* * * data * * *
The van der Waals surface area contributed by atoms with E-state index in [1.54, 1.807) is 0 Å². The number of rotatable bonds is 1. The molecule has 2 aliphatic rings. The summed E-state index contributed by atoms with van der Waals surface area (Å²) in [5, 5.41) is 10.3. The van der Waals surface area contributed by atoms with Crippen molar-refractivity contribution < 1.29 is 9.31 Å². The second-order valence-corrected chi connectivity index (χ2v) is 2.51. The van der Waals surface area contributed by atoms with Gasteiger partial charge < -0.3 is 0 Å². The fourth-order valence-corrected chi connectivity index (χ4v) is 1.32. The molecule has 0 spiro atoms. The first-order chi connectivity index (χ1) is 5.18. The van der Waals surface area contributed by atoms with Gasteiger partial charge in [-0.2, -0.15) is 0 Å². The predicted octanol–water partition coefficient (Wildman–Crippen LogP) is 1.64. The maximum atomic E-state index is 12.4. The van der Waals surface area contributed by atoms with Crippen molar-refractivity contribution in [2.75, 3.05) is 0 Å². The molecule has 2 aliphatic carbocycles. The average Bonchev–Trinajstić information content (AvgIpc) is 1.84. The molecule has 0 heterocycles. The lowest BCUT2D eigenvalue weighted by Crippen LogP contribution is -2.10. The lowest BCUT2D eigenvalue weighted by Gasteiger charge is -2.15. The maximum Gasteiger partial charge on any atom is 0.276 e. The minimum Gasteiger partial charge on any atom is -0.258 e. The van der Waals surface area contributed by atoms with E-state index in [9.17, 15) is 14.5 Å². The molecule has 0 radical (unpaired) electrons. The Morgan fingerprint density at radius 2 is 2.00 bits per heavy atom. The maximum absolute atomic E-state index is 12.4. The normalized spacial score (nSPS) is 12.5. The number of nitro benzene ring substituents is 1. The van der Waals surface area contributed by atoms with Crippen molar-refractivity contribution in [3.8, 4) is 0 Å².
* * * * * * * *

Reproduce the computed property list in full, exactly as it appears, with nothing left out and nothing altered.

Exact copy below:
The van der Waals surface area contributed by atoms with E-state index in [1.54, 1.807) is 0 Å². The number of rotatable bonds is 1. The molecule has 2 aliphatic rings. The summed E-state index contributed by atoms with van der Waals surface area (Å²) in [5, 5.41) is 10.3. The van der Waals surface area contributed by atoms with Crippen molar-refractivity contribution < 1.29 is 9.31 Å². The second-order valence-corrected chi connectivity index (χ2v) is 2.51. The van der Waals surface area contributed by atoms with Gasteiger partial charge < -0.3 is 0 Å². The fourth-order valence-corrected chi connectivity index (χ4v) is 1.32. The molecule has 0 spiro atoms. The first-order chi connectivity index (χ1) is 5.18. The van der Waals surface area contributed by atoms with Gasteiger partial charge in [-0.2, -0.15) is 0 Å². The predicted octanol–water partition coefficient (Wildman–Crippen LogP) is 1.64. The maximum atomic E-state index is 12.4. The van der Waals surface area contributed by atoms with Crippen molar-refractivity contribution in [2.75, 3.05) is 0 Å². The molecule has 2 aliphatic carbocycles. The average Bonchev–Trinajstić information content (AvgIpc) is 1.84. The molecule has 0 heterocycles. The lowest BCUT2D eigenvalue weighted by Crippen LogP contribution is -2.10. The lowest BCUT2D eigenvalue weighted by Gasteiger charge is -2.15. The maximum Gasteiger partial charge on any atom is 0.276 e. The minimum Gasteiger partial charge on any atom is -0.258 e. The van der Waals surface area contributed by atoms with E-state index in [9.17, 15) is 14.5 Å². The molecule has 0 radical (unpaired) electrons. The Morgan fingerprint density at radius 2 is 2.00 bits per heavy atom. The maximum absolute atomic E-state index is 12.4. The normalized spacial score (nSPS) is 12.5. The number of nitro benzene ring substituents is 1. The van der Waals surface area contributed by atoms with Crippen molar-refractivity contribution in [3.8, 4) is 0 Å².